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"Potatoes Not Prozac" Diet

by
author image Debra McKenzie
Based in Chapel Hill, N.C., Debra McKenzie has been writing since 2001. Her work has appeared in journals, including "JADA" and "Obesity Research," and in the textbook "Nutrition in the Prevention and Treatment of Disease." She holds a Master of Science in nutrition from University of Vermont and completed her dietetic internship at Meredith College.
"Potatoes Not Prozac" Diet
An evening potato is required on the "Potatoes not Prozac" diet. Photo Credit potato image by Mitarart from <a href="http://www.fotolia.com">Fotolia.com</a>

"Potatoes not Prozac" is a seven-step program developed by Kathleen DesMaisons as a nutrition-based approach to overcoming sugar sensitivity and addiction. The plan was conceptualized from her personal experiences as well as her work as a rehabilitation therapist. The seven steps of the program are built on each other and progression to the next step is based on mastery of the previous step.

Sugar Addiction

In 2008 an article was published in "Neuroscience of Biobehavioral Reviews" documenting evidence of the potential for humans to develop sugar addictions. Avena, et al., notes that sugar acts much like opioids, painkillers including morphine and heroin, in the brain. The article also notes reports of food cravings and withdrawal effects of high-carbohydrate foods. Dr. DesMaisons' eating plan aims to balance blood sugar and brain chemicals to help control cravings that can lead to bingeing.

The Program

The Radiant Recovery Website, an Internet-based community dedicated to healing sugar sensitivity, provides the following tips to ensure success: Complete one step at a time in the recommended order. The site says if the steps are not followed in sequence, not only will recovery not occur, but you could end up feeling worse. The steps are designed to stabilize biochemical functions involved in sugar sensitivity.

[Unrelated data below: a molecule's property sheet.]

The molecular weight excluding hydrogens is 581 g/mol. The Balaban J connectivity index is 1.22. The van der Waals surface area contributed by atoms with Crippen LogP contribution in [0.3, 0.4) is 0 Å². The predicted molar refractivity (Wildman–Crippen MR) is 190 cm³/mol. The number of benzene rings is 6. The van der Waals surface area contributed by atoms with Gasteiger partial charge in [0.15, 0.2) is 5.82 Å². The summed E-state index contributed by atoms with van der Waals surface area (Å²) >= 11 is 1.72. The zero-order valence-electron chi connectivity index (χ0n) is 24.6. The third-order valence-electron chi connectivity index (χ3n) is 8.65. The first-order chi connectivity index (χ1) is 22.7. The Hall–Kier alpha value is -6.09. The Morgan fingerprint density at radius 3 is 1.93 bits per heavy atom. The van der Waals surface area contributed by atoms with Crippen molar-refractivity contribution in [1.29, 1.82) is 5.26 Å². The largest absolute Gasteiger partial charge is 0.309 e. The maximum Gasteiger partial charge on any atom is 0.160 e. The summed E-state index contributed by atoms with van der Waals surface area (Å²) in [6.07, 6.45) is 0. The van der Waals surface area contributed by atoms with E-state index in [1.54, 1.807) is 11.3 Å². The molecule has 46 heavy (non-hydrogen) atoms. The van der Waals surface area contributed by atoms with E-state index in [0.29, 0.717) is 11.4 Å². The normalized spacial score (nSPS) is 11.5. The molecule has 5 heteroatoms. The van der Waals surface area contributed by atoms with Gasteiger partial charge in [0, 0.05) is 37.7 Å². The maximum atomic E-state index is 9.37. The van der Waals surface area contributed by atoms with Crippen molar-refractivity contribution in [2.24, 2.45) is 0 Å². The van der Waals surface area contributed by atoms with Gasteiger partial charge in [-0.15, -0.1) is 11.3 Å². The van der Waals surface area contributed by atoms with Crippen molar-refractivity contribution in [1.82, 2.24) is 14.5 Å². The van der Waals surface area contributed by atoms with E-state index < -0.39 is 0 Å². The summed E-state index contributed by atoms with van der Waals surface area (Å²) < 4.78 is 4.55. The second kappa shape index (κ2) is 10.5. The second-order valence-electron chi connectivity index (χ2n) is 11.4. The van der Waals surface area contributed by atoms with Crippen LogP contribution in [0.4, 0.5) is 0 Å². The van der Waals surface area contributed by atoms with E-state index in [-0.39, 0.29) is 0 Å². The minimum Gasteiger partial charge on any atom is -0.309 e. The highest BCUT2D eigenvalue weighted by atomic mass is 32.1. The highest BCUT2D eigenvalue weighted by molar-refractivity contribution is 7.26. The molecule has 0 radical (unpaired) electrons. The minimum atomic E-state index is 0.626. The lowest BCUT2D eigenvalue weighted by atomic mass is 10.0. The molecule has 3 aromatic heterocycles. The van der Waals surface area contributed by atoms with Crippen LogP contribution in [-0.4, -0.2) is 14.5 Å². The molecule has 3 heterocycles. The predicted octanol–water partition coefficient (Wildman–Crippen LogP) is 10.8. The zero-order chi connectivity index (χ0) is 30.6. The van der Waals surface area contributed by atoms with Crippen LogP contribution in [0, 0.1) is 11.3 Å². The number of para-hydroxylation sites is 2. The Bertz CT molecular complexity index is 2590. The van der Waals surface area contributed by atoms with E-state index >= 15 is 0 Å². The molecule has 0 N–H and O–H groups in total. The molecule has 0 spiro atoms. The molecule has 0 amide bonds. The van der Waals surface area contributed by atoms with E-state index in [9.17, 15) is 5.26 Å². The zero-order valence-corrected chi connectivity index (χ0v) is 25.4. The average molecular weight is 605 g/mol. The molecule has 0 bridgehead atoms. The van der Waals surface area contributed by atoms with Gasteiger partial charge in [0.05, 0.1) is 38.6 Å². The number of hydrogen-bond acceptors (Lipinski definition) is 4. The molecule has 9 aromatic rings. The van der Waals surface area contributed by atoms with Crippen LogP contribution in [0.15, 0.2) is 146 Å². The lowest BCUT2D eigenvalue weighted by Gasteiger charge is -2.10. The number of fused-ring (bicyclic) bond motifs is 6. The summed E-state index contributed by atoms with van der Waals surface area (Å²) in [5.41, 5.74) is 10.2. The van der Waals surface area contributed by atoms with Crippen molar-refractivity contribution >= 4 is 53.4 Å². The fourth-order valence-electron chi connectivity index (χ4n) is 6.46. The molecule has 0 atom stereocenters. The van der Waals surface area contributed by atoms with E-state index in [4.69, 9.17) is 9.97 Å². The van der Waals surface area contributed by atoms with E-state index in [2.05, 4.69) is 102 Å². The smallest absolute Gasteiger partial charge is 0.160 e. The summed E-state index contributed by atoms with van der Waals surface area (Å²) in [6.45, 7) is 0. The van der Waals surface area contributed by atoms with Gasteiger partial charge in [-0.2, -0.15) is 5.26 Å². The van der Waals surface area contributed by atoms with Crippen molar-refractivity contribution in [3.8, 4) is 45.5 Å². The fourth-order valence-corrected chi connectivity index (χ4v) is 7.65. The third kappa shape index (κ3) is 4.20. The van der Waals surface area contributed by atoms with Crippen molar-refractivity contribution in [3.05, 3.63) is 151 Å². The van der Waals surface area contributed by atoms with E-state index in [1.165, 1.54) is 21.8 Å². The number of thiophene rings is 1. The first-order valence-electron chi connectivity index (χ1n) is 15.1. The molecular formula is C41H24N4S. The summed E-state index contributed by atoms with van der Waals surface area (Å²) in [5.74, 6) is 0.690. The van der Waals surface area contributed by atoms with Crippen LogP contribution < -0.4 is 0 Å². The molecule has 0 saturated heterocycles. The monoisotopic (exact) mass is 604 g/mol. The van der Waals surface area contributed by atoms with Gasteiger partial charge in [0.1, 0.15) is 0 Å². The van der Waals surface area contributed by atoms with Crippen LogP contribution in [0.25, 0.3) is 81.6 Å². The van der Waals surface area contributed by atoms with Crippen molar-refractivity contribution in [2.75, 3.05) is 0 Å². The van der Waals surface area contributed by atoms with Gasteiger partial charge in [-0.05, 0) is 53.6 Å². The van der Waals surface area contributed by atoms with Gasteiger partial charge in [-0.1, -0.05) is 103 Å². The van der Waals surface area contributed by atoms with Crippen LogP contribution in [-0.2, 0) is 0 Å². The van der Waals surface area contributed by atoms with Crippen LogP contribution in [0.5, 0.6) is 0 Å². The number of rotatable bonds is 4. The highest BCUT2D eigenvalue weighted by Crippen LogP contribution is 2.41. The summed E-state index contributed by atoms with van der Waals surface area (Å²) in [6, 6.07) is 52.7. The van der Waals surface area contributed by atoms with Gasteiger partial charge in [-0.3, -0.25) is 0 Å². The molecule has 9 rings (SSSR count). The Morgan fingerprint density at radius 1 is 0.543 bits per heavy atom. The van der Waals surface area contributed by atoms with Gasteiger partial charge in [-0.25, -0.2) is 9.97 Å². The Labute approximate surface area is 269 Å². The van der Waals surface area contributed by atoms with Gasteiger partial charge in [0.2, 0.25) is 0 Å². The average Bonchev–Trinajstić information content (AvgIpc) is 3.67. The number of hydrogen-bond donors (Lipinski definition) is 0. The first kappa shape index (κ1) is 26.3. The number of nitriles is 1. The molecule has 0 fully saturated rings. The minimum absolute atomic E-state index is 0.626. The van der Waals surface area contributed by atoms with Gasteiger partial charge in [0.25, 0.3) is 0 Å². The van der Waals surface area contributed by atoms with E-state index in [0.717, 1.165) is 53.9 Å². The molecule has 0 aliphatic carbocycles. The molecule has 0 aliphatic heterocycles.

Seven Steps

The steps of the recovery program are: 1) Eat breakfast that includes protein and a complex carbohydrate within an hour of waking up every day; 2) Keep a food journal that includes the date and time, what you ate and drank, how you feel both physically and emotionally to aid in determining how food impacts you feel; 3) Eat three meals a day at regular intervals that provide an adequate amount of protein; 4) Increase serotonin naturally by taking recommended vitamins and eating a potato before bed; 5) Shift from eating white foods like white flour products, rice and pasta to whole grain or brown foods such as whole grains, beans and root foods; 6) Reduce or eliminate sugars; and 7) come alive by finding a place of calm where you no longer have to live in drama and learn new skills.

Protein

Consume the right amount of protein for your body size to ensure proper recovery, according to "Potatoes not Prozac." Protein provides tryptophan, an amino acid required by the brain to produce serotonin, a neurotransmitter that aids in impulse control and relaxation. To calculate protein needs, Dr. DesMaisons suggests dividing your weight in pounds in half to determine the grams of total protein you need daily. About a third should be consumed at each meal. For example, if you weigh 180 pounds, you need 90 grams of protein. Consume 30 grams at each meal.

Why Potatoes

The "flagship of the program" is consuming a potato every night before bedtime. The potato helps raise serotonin levels. Potatoes also provide a satiety effect, helping you feel fuller and offer an "emotional comfort." Potatoes can be baked, mashed or roasted. Consume any type of potato including sweet, russet, Yukon gold or Russian fingerling. You can top the potato with anything except foods that contain protein as the protein along with the potato at bedtime could interfere with your serotonin-making process.

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